Like the rest of the world, India is battling the coronavirus pandemic. However, here the public conversation over the past week has focussed inordinately on only one facet of the disease: its link with the Tablighi Jamat, a Muslim religious group.

A Tablighi Jamat event, held in early March in Delhi, was attended by foreign delegates from South East Asia as well as members from all over India. A few attendees, it later turned out, were coronavirus carriers. When the event finished, many people went back to their home states, carrying the virus with them.

While the event did certainly spread the virus, press reporting on it has painted it as the principal carrier of the disease in India. How accurate is that? Not very, say experts.

Half truth

Take a look at this India Today statistic, for example.

While the graphic was widely criticised for its Islamaphobic depiction of the disease, there is a problem with the numbers itself. While India Today tells us the proportion of positive cases linked to the Tabligh, it does not tell us the proportion of Tablighi cases that were tested to arrive at this figure.

This oversight was repeated across the Indian media. The Economic Times, for example, stated that “over 95% of coronavirus cases reported over the last two days in India have been found to have links with the Tablighi Jamaat congregation” – without giving its readers a similar breakup of people tested over the last two days.

Without the latter figure, the former is meaningless when it comes to gauging the impact of the Tablighi congregation. For example, if the vast majority of people tested between April 1-3 were Tablighi members, then it would not be surprising that most positive cases were from that group.

Sampling bias

Saugato Datta, behavioural and developmental economist explains that highlighting the large proportion of overall positive cases that are linked to the Delhi event is misleading, given that authorities did not aggressively trace and test people from other gatherings like it. “This is basically sampling bias: since people from this one cluster have been tested at very high rates, and overall testing is low, it is hardly surprising that a large proportion of overall positives is attributed to this cluster,” Datta explained.

While in almost all other cases, only people with symptoms are being tested, in the case of the Tabligh event, even people without symptoms are being tested. This in itself a major source of bias, since significant numbers of people with the coronavirus never develop symptoms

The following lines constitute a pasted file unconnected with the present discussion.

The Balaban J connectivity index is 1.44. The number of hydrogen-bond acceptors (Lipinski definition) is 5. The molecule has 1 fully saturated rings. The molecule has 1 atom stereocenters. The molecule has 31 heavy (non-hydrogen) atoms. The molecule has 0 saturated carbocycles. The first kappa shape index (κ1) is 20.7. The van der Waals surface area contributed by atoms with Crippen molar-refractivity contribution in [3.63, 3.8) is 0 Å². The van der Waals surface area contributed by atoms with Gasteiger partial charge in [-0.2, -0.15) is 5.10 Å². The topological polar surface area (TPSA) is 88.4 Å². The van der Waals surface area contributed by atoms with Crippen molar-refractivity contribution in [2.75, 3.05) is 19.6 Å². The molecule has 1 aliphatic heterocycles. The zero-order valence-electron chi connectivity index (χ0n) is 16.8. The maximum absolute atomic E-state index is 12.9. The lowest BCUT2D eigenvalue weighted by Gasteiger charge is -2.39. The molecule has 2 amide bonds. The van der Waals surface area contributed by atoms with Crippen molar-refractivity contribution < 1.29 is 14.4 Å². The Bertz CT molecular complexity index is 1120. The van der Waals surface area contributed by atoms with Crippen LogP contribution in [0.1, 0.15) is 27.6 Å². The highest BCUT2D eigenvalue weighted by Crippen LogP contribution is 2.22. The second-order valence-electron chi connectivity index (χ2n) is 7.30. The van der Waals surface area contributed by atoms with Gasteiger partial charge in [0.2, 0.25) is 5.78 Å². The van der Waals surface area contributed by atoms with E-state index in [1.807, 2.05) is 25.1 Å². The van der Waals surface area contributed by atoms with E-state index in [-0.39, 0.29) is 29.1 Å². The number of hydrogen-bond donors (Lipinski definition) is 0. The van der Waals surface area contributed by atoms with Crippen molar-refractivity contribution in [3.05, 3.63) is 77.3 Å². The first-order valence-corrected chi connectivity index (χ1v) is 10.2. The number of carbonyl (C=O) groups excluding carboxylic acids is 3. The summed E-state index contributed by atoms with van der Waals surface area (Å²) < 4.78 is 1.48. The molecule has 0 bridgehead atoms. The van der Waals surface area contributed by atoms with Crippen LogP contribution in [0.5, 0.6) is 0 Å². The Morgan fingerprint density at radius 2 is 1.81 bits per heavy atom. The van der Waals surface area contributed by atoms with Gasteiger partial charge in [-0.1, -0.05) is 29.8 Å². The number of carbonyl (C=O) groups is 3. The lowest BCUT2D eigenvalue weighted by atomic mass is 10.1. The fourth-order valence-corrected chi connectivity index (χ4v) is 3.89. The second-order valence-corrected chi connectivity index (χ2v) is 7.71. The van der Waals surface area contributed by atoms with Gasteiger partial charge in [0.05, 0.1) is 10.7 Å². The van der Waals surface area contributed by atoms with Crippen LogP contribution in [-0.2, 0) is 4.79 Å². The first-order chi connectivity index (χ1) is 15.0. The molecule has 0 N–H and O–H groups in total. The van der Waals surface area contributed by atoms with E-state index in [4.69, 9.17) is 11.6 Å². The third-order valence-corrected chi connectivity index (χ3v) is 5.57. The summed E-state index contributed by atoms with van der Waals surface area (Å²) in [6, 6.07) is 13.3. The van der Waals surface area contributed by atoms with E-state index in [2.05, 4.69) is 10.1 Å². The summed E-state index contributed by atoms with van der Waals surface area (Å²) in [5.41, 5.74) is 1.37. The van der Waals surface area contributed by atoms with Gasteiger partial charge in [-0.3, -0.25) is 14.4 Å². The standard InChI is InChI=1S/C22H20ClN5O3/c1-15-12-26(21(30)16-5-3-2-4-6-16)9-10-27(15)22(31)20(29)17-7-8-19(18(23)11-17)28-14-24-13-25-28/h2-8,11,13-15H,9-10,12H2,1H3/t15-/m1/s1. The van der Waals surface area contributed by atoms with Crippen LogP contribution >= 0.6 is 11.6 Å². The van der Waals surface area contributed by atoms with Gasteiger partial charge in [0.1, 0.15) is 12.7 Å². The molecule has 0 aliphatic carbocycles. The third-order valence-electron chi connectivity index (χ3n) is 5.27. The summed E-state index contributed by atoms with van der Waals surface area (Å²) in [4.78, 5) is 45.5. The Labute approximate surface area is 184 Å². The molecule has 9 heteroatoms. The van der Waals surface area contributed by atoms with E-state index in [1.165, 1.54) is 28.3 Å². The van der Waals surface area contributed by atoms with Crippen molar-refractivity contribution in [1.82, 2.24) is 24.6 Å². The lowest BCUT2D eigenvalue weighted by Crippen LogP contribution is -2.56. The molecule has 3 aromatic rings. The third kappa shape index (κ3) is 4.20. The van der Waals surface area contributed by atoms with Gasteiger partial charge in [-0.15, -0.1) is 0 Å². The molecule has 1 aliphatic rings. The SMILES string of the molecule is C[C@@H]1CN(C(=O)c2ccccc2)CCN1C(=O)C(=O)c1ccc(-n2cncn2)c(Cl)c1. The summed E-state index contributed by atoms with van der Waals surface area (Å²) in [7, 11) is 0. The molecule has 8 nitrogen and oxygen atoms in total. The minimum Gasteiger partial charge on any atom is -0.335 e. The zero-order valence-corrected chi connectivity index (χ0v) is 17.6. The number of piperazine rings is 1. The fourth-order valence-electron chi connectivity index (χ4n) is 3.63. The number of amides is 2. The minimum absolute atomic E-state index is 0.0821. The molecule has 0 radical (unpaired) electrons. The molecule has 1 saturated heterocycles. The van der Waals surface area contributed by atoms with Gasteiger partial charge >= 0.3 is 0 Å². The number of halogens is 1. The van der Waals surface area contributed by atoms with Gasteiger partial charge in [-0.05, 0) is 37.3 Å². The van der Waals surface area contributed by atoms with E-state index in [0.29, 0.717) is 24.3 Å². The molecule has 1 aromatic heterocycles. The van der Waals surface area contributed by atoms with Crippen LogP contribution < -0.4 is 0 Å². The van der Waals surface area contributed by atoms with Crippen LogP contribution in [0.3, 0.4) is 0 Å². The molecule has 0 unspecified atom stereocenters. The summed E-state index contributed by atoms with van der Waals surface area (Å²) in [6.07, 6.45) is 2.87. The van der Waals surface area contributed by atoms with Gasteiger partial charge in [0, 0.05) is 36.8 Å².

To add to this, Indian states are aggressively targeting anyone who attended the event and ordering them to get tested. Several states have threatened anyone who attended the Tabligh event with legal action if they did not approach the authorities. This approach is not being followed for other clusters.

Both factors would have led to very high testing rates for the Tabligh – and hence the very high proportion of positive results.

Datta argues that once more tests are done, this picture will adjust itself: “Much of the reporting around this tends to overstate the significance of this one cluster. Once more clusters are tested in the way Tablighi was, this sensational number will drop.”

Joyojeet Pal, Associate Professor at the University of Michigan’s School of Information, agrees. “For numbers around proportion of Jamaat-related positive cases to have any meaning, sampling information must also be provided. If the press is reporting that, say, 60% positive cases are Jamaat related, they must also tell us what proportion of people tested were Jamaat related,” explained Pal. “A lot of the press has ignored this basic rule of reporting statistics, thus tending to sensationalise, and more importantly, misreport the figures.”

Ironically, the large percentage of Tabligh-related coronavirus detection and the subsequent sensationalist reporting is actually a result of the organised nature of the event – which made contact tracing for the authorities easier. “The authorities were able to contact trace and quickly test large numbers of cases from this one event probably because it was so organised,” explained Saugato Datta. “We don’t know how other clusters – religious or otherwise – could have spread the coronavirus since unlike the Jamaat, they weren’t aggressively tested.”

Domino effect

Unfortunately, this simple statistical error has led even many senior journalists and even the Union government to assume that the Tabligh was a uniquely potent spreader. One journalist even blamed the organisation for “singlehandedly derailing India’s efforts to fight the COVID-19”.

Even worse, it has led to extreme communalisation of Covid-19, with organisations such as the Bharatiya Janata Party’s IT Cell as well as many news organisations absurdly blaming Muslims for the spread of the pandemic.

Many TV channels communalised the epidemic, with one even calling it an act of "corona jihad".